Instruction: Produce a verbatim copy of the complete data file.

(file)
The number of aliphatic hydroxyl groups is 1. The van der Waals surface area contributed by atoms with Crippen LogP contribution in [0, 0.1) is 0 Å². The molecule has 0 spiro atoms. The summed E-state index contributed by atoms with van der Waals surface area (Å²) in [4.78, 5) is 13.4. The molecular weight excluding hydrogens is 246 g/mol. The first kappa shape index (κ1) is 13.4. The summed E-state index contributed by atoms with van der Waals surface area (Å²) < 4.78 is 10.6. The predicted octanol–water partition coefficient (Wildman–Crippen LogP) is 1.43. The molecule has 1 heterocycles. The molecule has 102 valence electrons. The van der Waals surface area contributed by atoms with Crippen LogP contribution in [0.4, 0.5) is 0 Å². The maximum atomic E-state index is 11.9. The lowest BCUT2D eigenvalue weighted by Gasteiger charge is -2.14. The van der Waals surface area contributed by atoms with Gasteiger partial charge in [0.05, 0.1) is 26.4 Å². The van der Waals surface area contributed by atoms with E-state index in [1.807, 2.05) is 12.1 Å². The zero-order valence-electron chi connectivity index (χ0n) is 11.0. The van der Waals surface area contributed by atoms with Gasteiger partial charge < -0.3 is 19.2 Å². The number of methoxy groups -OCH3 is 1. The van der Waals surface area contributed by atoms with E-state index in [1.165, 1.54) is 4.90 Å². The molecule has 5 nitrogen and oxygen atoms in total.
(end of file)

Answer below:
The number of aliphatic hydroxyl groups is 1. The van der Waals surface area contributed by atoms with Crippen LogP contribution in [0, 0.1) is 0 Å². The molecule has 0 spiro atoms. The summed E-state index contributed by atoms with van der Waals surface area (Å²) in [4.78, 5) is 13.4. The molecular weight excluding hydrogens is 246 g/mol. The first kappa shape index (κ1) is 13.4. The summed E-state index contributed by atoms with van der Waals surface area (Å²) < 4.78 is 10.6. The predicted octanol–water partition coefficient (Wildman–Crippen LogP) is 1.43. The molecule has 1 heterocycles. The molecule has 102 valence electrons. The van der Waals surface area contributed by atoms with Crippen LogP contribution in [0.4, 0.5) is 0 Å². The maximum atomic E-state index is 11.9. The lowest BCUT2D eigenvalue weighted by Gasteiger charge is -2.14. The van der Waals surface area contributed by atoms with Gasteiger partial charge in [0.05, 0.1) is 26.4 Å². The van der Waals surface area contributed by atoms with E-state index in [1.807, 2.05) is 12.1 Å². The zero-order valence-electron chi connectivity index (χ0n) is 11.0. The van der Waals surface area contributed by atoms with Gasteiger partial charge < -0.3 is 19.2 Å². The number of methoxy groups -OCH3 is 1. The van der Waals surface area contributed by atoms with E-state index in [1.165, 1.54) is 4.90 Å². The molecule has 5 nitrogen and oxygen atoms in total.